In the Ozarks, they treated the economy as like, “The Great Depression? We were poor before the Depression, during the Depression and after. It didn’t tow us under, and it didn’t make us collapse or jump off buildings. This is what we know.” What I call the dominant narrative of America – that you prove your worth as a person by what you’re able to achieve in terms of material goods and money – that doesn’t matter to them. I think what’s happened, as I was shooting Leave No Trace, is that there is this emergence of a vitriolic cohort who is furious and humiliated and taking it out on in the easiest way possible, which is name-calling and scapegoating. But you have to come down onto the ground to know exactly how people are conducting themselves, when you have the option to look them in the eye. It doesn’t fix the broken economy, but it does lead to different ways on conducting oneself in the presence of another person.

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How strongly do you believe your work can facilitate that?

It can’t change anything immediately, but films can absolutely be catalysts for conversation. I watch something like Aki Kaurismaki’s The Other Side of Hope, and I’m blown away by how that film opens up space to talk about what we just don’t know, and what we can find real and interesting. Documentary cinema is another way to bring up subjects in a very literal way.

You’ve worked in that doc realm, with 2014′s Stray Dog, but you’ve only made that and three other films in fourteen years. How frustrating is it for you to deal with these years-long gaps?

I try not to lose myself in the finances, and my partners make sure that I don’t. I’m looking for a living wage, and to continue my work. The frustration comes from when I can’t do the things that matter most to me. It’s when someone comes and says, “I will finance your movie if you cast so and so.”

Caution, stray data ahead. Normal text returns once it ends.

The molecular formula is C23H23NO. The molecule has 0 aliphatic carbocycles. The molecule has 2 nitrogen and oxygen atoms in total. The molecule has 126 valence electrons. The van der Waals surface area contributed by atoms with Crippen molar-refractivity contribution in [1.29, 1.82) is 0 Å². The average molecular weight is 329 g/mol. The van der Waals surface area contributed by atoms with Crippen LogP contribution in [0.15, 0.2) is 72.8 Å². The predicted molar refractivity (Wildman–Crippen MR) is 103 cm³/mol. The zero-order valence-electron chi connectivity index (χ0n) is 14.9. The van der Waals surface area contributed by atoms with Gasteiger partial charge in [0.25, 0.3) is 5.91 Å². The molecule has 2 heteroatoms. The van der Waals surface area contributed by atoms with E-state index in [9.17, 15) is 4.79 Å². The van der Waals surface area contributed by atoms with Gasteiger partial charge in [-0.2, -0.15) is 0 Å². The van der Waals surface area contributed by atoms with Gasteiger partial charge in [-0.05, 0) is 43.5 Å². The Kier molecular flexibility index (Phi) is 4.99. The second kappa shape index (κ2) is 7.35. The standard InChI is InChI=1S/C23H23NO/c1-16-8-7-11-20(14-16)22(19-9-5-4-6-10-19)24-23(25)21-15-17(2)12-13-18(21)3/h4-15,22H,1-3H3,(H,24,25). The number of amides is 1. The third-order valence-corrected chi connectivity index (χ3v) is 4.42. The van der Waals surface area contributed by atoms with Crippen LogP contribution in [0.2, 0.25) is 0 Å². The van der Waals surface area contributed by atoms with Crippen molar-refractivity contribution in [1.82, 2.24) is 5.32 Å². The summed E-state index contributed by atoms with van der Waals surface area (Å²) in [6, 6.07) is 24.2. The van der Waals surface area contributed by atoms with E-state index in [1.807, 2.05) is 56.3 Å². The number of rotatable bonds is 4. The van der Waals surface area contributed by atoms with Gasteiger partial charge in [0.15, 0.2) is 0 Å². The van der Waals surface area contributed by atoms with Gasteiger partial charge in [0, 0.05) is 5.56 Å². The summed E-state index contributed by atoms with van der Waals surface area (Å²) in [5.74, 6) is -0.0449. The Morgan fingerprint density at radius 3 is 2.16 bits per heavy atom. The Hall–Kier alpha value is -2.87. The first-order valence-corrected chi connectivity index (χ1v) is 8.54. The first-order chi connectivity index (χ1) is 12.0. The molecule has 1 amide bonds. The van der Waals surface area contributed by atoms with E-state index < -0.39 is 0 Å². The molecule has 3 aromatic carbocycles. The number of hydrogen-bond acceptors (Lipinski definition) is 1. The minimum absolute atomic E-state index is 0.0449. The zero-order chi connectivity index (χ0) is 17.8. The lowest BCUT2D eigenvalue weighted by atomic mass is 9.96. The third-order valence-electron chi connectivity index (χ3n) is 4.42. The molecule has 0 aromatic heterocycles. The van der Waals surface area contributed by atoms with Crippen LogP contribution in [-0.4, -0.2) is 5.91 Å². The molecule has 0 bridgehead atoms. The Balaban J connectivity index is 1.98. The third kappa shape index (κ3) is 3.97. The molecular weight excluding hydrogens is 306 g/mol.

In Leave No Trace, Ben Foster and Thomasin McKenzie develop a natural rhythm playing father and daughter living as, more or less, survivalists in the Oregon woods. Was Ben on anyone’s list? Was he on your list?

I had long appreciated so much of what he’d done before, investigating the lives of combat veterans in films like The Messenger. He’d been listening to the voices that mattered a lot, and so arrived already with this sensibility of who his character should be. And then we had further discussions of how someone could live in the woods. He read this one book called One Man’s Wilderness, and I just said to myself, this is right. He’s interested in the themes dear to this character’s heart. He’s synced up to these kind of men. He and Thom were willing to get dirt under their nails.

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You memorably cast Jennifer Lawrence in Winter’s Bone, which earned her an Oscar nomination and set up her career path. Was there any pressure in casting Thomasin here – that you had to find the next Jennifer Lawrence?

Oh absolutely. It was dangerous, that pressure. It was acute, and made it very hard to work with it. Because it makes me feel very empty. If I don’t do that one thing, is my work not worthy? But I tried to take a deep breath and say, my god, what can I do for myself here, because I’m not working to make a star. That’s not a life vision of mine. I don’t even do that – that’s the machinery. So that was potentially a moment that felt paralyzing, but then I peeled myself back from that. And finding Thom, I just wanted to give her that break. I’m really rooting for her, and for her to stay true to her values right now. They will serve her well in years to come.

This interview has been condensed and edited.

Leave No Trace opens July 5 in Toronto before expanding to other Canadian cities throughout the summer